With just a little over 5,000 inhabitants, you wouldn’t think that much would be going on in this town on the River Dart. Yet, Dartmouth attracts thousands of visitors each year not only for it’s mild, warm climate and many sunny days as well as dozens of historical, architectural and natural attractions.

From Dartmouth, it’s very easy to take trips to the surrounding countryside by taking advantage of the many boat and ferry connections as well as the historic steam train to Paignton. And not only Cornwall is easy to explore from here – for those who don’t drive, there’s a direct coach connection from London, Birmingham and many other cities to Dartmouth and rail links to Totnes and Paignton.

Culture & attractions in Dartmouth

Located at the centre of Dartmouth, Foss Street is a charming pedestrian street that dates back to the 13th century. Originally, it was built as a dam to hold the Mill Pool, today the street houses a variety of shops, cafés and restaurants. Another interesting road is Browns Hill, which used to be the main road leading to Dartmouth and is a spectacular sight with the many small, colourful streets leading off it.

Architecture fans will enjoy the churches of Dartmouth, such as St Saviour’s Church with an outstanding 14th century door, or St Petrox Church which offers some of the best views over the surrounding countryside.

From Bayard’s Cove, the Pilgrim Fathers set sails for the new world in the 17th century, and Bayarts Cove Fort used t be an important defence line against foreign intruders.

One of the most popular attractions of Dartmouth is the giant Newcomen Engine, the first steam engine that became widely successful and usable for the mining industry.

Must-do highlights in Dartmouth

Dartmouth Castle is an English Heritage Castle – actually, two castles, that have protected the town for over 600 years and even played a role in the Second World War. The castle include an impressive collection of Victorian defence mechanism and massive guns. Throughout the year, many events as take place in and around the castle grounds and various exhibitions let you learn about the history of the castle and town.

For a modern adventure, head to Woodlands Park, which is the UK’s biggest indoor play centre with 15 different play zones for every age group. In addition, the Park has it’s own little zoo and falconry that will fascinate young and old alike.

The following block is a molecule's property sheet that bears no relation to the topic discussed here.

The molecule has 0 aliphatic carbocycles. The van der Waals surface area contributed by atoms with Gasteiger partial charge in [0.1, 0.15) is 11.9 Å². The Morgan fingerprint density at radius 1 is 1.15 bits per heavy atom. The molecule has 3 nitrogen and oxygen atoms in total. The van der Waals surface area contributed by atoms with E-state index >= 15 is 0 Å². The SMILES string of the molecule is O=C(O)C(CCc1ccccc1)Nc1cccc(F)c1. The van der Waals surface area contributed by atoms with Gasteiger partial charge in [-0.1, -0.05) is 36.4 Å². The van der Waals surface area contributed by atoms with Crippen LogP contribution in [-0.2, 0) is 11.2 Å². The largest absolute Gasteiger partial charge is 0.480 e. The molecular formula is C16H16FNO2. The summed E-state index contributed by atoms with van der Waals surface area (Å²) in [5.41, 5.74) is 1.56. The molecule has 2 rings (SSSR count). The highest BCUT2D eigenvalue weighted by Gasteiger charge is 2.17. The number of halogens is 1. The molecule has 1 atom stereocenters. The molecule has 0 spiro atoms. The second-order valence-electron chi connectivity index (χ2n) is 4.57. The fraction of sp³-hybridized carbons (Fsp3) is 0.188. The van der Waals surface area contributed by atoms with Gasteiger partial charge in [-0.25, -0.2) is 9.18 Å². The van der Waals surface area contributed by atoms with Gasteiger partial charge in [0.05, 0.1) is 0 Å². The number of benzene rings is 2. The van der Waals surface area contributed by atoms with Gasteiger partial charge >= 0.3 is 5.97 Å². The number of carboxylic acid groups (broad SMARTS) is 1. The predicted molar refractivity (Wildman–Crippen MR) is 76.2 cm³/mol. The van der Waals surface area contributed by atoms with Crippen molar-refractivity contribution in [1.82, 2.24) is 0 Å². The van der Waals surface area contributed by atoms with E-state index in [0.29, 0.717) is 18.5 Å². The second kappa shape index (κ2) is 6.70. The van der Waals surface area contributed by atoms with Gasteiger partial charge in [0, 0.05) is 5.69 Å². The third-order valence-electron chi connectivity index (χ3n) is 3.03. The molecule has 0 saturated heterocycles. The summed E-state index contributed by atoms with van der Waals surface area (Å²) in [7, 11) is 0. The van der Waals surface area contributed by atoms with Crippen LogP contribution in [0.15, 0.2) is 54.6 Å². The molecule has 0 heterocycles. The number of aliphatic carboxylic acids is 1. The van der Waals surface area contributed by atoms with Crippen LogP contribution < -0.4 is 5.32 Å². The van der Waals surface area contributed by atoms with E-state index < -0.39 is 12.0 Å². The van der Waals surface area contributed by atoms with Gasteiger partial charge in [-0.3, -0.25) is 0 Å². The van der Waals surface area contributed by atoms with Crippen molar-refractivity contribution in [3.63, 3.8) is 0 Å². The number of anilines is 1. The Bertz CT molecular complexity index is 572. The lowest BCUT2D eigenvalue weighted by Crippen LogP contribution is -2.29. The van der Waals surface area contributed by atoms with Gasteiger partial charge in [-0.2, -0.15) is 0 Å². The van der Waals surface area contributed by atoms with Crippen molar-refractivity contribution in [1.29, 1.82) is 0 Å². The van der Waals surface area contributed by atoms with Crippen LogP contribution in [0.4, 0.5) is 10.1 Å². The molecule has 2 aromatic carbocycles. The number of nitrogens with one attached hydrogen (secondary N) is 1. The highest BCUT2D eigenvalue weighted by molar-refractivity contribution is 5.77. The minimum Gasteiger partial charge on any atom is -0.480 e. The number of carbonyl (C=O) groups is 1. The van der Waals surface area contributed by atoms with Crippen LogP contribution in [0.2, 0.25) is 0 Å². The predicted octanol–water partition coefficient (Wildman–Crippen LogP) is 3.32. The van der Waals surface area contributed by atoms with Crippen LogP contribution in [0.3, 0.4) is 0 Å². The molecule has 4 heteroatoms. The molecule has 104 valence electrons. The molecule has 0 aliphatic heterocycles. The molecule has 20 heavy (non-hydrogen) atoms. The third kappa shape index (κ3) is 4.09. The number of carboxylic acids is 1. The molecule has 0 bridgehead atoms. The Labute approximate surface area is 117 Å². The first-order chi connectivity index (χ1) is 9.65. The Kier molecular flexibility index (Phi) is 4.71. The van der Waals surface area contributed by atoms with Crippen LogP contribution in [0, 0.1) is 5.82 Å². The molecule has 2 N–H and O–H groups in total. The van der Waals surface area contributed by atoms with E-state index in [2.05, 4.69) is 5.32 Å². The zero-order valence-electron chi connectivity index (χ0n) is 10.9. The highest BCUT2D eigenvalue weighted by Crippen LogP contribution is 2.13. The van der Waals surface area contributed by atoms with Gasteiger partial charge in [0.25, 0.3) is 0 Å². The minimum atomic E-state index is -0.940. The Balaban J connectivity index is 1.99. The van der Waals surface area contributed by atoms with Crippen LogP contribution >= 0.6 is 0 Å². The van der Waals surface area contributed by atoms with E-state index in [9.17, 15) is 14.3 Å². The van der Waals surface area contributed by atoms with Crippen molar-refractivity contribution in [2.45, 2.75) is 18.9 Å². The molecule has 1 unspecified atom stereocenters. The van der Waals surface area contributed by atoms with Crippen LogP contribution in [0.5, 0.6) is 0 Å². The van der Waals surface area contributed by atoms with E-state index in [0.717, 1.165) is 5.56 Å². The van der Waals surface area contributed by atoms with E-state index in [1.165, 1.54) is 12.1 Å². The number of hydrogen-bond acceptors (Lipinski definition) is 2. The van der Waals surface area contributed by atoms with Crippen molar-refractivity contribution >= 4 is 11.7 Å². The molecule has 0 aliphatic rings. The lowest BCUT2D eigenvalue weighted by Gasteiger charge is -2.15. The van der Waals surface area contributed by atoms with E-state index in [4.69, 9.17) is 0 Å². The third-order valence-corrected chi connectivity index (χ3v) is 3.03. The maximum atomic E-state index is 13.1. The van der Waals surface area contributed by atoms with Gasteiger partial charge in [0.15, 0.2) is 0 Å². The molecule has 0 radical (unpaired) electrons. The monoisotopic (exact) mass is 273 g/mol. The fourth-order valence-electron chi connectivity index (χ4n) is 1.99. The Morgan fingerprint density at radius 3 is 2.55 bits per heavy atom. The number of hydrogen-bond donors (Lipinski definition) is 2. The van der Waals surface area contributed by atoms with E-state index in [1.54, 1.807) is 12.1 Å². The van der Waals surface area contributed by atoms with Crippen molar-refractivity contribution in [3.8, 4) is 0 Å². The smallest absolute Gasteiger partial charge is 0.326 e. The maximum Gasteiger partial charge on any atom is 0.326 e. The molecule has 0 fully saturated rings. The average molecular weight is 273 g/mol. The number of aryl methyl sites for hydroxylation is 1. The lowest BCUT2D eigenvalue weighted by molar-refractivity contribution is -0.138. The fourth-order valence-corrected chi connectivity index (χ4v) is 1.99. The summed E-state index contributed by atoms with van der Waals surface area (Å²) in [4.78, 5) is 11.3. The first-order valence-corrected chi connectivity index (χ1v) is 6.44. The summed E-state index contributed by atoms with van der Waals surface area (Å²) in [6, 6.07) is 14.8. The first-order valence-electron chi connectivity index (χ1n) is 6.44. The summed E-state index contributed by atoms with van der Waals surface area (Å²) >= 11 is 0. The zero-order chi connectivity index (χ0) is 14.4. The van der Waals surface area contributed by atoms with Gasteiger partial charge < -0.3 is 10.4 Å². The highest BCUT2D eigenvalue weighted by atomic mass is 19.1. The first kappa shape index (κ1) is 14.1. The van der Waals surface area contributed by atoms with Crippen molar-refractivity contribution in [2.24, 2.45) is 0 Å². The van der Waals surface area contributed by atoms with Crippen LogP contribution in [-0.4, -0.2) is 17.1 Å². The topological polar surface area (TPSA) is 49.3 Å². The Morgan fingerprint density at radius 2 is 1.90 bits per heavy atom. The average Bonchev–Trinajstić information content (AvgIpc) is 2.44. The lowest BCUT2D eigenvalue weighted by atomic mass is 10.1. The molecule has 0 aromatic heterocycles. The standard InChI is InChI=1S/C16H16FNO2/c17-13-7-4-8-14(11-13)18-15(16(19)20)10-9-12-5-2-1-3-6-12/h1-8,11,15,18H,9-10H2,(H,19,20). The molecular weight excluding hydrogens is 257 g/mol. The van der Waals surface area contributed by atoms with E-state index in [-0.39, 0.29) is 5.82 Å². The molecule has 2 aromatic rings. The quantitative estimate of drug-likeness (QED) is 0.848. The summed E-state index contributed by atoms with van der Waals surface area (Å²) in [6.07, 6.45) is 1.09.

In 1864, the first railway came to Dartmouth and connected the town with nearby Paignton until 1971. Today, you can follow this historic route in an old steam train and experience for yourself what it meant to travel in style in the old days.

As a day trip to Dartmouth, the Gardens of Heligan are a not-to-miss sight. The mysterious gardens belong to an estate that belonged to the Tremayne family for more than 400 years. Viewing the many glorious plants and different theme gardens today, it’s hard to believe that these gardens were forgotten for many centuries until the big restoration project started in the 1990s.

Another great excursion is as cruise to Salcombe, a charming town about 20 miles away that offers varied shopping opportunities as well as the fabulous Overbecks Museum and Gardens where you can enjoy blooming flowers and some of the area’s best cream tea. Hope Cove Beach is excellent for walks along the sea side and taking in the crystal clear blue sea.

Eating & drinking in Dartmouth

Dartmouth offers a wide variety of high-quality restaurants and bistros for every taste. There’s no avoiding the local seafood – you probably have not eaten fish this fresh before!

For a quick snack, the Café Alf Resco (no, not a typo) is a relaxing spot for breakfast or a cup of coffee any time.

For great a Sunday lunch, head to the Café Alf Resco, which offer master carvery and a choice of three different meats, fish and a vegetarian option and as much dessert as you can eat!

Accommodation in Dartmouth

Especially during high season, Dartmouth’s hotels can get quite crowded – if you are looking for some piece and quiet, there is a wide variety of holiday apartments and cottages in the area.

The two room luxury apartment Dartwood for example offers place for up to five people and is just a five minute walk from the town centre, yet has an amazing view over the River Dart.

Dart View is a pet-friendly 2 bedroom apartment at the outskirts of town and offers views over the Dart Valley as well as a sunny patio.

1 Elm Cottage is a charming apartment in nearby Kingswear, which is connected to Dartmouth by a short ferry ride and offers great views over the town. From here, you can also take a direct ferry to Torquay and Brixham.

So that’s our round up of things to do on a weekend in Dartmouth. Have you ever been there? What would you recommend doing if someone went there for the weekend? Please share you experience with us…

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